In general relativity, freely-falling test objects follow geodesics of the background spacetime in which they live. In a sense, this feature is a mere rephrasing of Einstein’s equivalence principle. In 1968, Brandon Carter showed that the geodesic motion of objects orbiting a Kerr black hole was integrable, in the sense of Hamiltonian mechanics, by discovering a fourth constant of motion that now bears his name. This “universality” of geodesic free fall is, however, but an approximation: In general, two different bodies will follow two distinct paths, depending on how they spin and deform. I will show how, and to which extent, Carter’s integrability can be extended from geodesics to the motion of extended bodies that can spin and deform.
The study of tidal effects between compact objects such as neutron stars is particularly promising to better understand their physics. Including these effects in our waveform models could allow us to probe their internal structure, but also possibly to distinguish signals coming from black holes, neutron stars or even more exotic objects. This will be of paramount importance when interpreting the multiple signals expected with the arrival of the third-generation gravitational wave detectors.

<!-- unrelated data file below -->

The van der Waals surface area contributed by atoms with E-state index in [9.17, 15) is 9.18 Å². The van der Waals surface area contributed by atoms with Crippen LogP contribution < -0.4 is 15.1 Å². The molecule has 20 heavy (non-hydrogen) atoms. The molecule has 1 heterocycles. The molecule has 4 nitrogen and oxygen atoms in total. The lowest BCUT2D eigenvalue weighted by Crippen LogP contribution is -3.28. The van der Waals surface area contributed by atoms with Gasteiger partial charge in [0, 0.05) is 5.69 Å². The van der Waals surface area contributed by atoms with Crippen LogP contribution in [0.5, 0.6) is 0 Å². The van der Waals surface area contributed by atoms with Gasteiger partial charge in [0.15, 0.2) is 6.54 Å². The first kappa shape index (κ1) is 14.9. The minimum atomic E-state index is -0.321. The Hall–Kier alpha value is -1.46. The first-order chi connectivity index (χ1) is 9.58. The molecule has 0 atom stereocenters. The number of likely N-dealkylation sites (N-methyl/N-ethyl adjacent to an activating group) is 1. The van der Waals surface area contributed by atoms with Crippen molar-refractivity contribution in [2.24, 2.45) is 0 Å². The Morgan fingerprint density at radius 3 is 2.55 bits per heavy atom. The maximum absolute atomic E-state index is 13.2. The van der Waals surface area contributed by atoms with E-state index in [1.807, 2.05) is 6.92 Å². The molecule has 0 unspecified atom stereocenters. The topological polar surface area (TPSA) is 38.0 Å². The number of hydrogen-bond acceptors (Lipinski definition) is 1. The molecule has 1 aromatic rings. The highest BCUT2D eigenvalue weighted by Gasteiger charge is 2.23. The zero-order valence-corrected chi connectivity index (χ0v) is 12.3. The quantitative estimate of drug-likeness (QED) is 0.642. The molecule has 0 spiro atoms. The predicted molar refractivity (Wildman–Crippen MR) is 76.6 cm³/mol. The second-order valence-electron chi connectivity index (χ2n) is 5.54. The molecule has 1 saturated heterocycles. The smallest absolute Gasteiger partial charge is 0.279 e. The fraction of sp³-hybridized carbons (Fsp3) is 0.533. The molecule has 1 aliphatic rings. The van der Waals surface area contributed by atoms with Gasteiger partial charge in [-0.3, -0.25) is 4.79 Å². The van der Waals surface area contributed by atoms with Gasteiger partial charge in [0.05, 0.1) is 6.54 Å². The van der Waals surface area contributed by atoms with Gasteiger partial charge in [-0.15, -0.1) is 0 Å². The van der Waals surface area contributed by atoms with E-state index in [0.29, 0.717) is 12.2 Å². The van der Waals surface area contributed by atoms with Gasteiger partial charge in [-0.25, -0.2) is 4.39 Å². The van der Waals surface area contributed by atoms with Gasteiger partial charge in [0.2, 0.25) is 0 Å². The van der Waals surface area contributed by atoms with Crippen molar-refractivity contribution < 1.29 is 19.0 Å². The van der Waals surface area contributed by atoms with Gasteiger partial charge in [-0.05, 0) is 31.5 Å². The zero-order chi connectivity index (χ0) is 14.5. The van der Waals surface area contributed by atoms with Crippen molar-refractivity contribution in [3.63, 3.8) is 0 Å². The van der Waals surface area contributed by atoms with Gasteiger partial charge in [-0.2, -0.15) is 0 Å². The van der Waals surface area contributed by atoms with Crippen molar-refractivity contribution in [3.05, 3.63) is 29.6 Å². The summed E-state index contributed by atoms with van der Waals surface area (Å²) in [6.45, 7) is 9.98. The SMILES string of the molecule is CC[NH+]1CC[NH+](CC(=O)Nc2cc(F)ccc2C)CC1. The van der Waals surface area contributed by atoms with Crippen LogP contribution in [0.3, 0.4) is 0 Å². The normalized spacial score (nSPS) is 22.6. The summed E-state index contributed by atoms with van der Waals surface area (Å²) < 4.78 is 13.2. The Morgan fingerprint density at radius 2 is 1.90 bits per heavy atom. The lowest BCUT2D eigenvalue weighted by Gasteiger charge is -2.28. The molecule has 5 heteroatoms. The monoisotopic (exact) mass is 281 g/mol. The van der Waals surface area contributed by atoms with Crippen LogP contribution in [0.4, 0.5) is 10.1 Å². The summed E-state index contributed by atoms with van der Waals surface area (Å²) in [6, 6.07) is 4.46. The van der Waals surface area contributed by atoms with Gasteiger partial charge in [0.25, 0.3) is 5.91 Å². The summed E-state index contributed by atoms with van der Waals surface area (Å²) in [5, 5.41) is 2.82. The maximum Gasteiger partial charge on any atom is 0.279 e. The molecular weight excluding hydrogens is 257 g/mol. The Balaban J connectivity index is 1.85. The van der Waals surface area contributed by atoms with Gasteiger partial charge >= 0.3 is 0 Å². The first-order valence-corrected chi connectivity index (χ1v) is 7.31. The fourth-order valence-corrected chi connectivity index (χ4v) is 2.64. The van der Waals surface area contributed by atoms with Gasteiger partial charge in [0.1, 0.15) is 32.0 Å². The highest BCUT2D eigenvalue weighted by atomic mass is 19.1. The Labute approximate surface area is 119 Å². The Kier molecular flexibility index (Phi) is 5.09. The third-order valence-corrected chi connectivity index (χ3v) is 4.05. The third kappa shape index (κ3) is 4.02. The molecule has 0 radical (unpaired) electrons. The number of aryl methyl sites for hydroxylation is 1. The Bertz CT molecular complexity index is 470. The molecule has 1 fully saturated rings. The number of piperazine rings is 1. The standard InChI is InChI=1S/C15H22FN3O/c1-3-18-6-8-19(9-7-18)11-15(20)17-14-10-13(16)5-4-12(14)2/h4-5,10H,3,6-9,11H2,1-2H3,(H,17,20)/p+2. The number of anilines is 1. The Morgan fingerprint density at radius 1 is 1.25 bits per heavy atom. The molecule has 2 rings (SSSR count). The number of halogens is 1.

The tidal interaction affects both the dynamics and the gravitational wave emission processes of compacts binaries resulting in a change in the orbital phase and the gravitational wave amplitude that are directly observable.
In this talk, I will present how we completed the computation of gravitational-waveform amplitude modes using the the post-Newtonian-multipolar-post-Minkowskian formalism and wrote them in form suitable for effective-one-body template building.
I will discuss nonlinear corrections to the tidal deformability and Love numbers of compact objects in general relativity, with particular focus on the case of black holes.
Nonlinear effects in black hole perturbation theory may be important for describing a black hole ringdown, as suggested by recent works. I will describe a new class of "quadratic" quasi-normal modes at second order in perturbation theory. Remarkably, not only their frequency but also their amplitude is completely determined by the linear modes themselves. I will present how one can compute them using Leaver's algorithm. Quadratic modes could be used to improve ringdown models by adding nonlinear features without introducing any supplementary free parameter for data analysis purposes, or to test GR in the nonlinear regime.
Predicting gravitational waveforms and oscillation modes of hypermassive neutron stars is a scientific challenge to take up before the post-O5 era of the LVK collaboration detectors and the arrival of Einstein Telescope and Cosmic Explorer. In the talk I will present ROXAS, a spectral code dedicated to isolated neutron star evolution and its preliminary results.